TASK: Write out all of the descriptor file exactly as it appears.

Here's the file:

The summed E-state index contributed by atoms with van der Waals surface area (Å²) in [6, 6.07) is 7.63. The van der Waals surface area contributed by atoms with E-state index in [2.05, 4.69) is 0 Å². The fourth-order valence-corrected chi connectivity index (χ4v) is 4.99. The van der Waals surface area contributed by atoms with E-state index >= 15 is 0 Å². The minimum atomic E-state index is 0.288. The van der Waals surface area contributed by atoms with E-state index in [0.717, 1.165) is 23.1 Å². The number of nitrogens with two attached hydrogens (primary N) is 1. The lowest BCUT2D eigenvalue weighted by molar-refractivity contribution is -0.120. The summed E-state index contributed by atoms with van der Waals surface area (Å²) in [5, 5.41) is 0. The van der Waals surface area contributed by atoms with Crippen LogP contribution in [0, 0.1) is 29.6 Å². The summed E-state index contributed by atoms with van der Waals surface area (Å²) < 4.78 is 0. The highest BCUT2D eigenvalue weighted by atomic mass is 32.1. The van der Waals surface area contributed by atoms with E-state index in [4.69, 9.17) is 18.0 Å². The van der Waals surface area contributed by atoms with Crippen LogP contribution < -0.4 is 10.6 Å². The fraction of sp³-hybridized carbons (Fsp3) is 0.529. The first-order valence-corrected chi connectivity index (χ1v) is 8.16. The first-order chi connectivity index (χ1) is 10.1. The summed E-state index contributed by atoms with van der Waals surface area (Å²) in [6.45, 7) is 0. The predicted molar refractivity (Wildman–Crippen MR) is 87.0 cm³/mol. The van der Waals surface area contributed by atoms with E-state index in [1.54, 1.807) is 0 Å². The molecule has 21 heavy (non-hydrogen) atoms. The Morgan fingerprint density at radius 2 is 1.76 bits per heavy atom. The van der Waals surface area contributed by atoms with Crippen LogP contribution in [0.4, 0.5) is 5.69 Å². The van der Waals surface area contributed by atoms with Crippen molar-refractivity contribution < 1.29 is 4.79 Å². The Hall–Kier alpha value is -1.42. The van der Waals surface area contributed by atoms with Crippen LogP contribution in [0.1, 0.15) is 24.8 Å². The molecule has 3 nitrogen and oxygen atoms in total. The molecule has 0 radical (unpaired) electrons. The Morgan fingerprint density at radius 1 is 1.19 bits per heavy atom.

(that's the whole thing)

The summed E-state index contributed by atoms with van der Waals surface area (Å²) in [6, 6.07) is 7.63. The van der Waals surface area contributed by atoms with E-state index in [2.05, 4.69) is 0 Å². The fourth-order valence-corrected chi connectivity index (χ4v) is 4.99. The van der Waals surface area contributed by atoms with E-state index >= 15 is 0 Å². The minimum atomic E-state index is 0.288. The van der Waals surface area contributed by atoms with E-state index in [0.717, 1.165) is 23.1 Å². The number of nitrogens with two attached hydrogens (primary N) is 1. The lowest BCUT2D eigenvalue weighted by molar-refractivity contribution is -0.120. The summed E-state index contributed by atoms with van der Waals surface area (Å²) in [5, 5.41) is 0. The van der Waals surface area contributed by atoms with Crippen LogP contribution in [0, 0.1) is 29.6 Å². The summed E-state index contributed by atoms with van der Waals surface area (Å²) < 4.78 is 0. The highest BCUT2D eigenvalue weighted by atomic mass is 32.1. The van der Waals surface area contributed by atoms with E-state index in [4.69, 9.17) is 18.0 Å². The van der Waals surface area contributed by atoms with Crippen LogP contribution < -0.4 is 10.6 Å². The fraction of sp³-hybridized carbons (Fsp3) is 0.529. The first-order valence-corrected chi connectivity index (χ1v) is 8.16. The first-order chi connectivity index (χ1) is 10.1. The summed E-state index contributed by atoms with van der Waals surface area (Å²) in [6.45, 7) is 0. The predicted molar refractivity (Wildman–Crippen MR) is 87.0 cm³/mol. The van der Waals surface area contributed by atoms with E-state index in [1.54, 1.807) is 0 Å². The molecule has 21 heavy (non-hydrogen) atoms. The Morgan fingerprint density at radius 2 is 1.76 bits per heavy atom. The van der Waals surface area contributed by atoms with Crippen LogP contribution in [0.4, 0.5) is 5.69 Å². The van der Waals surface area contributed by atoms with Crippen molar-refractivity contribution < 1.29 is 4.79 Å². The Hall–Kier alpha value is -1.42. The van der Waals surface area contributed by atoms with Crippen LogP contribution in [0.1, 0.15) is 24.8 Å². The molecule has 3 nitrogen and oxygen atoms in total. The molecule has 0 radical (unpaired) electrons. The Morgan fingerprint density at radius 1 is 1.19 bits per heavy atom.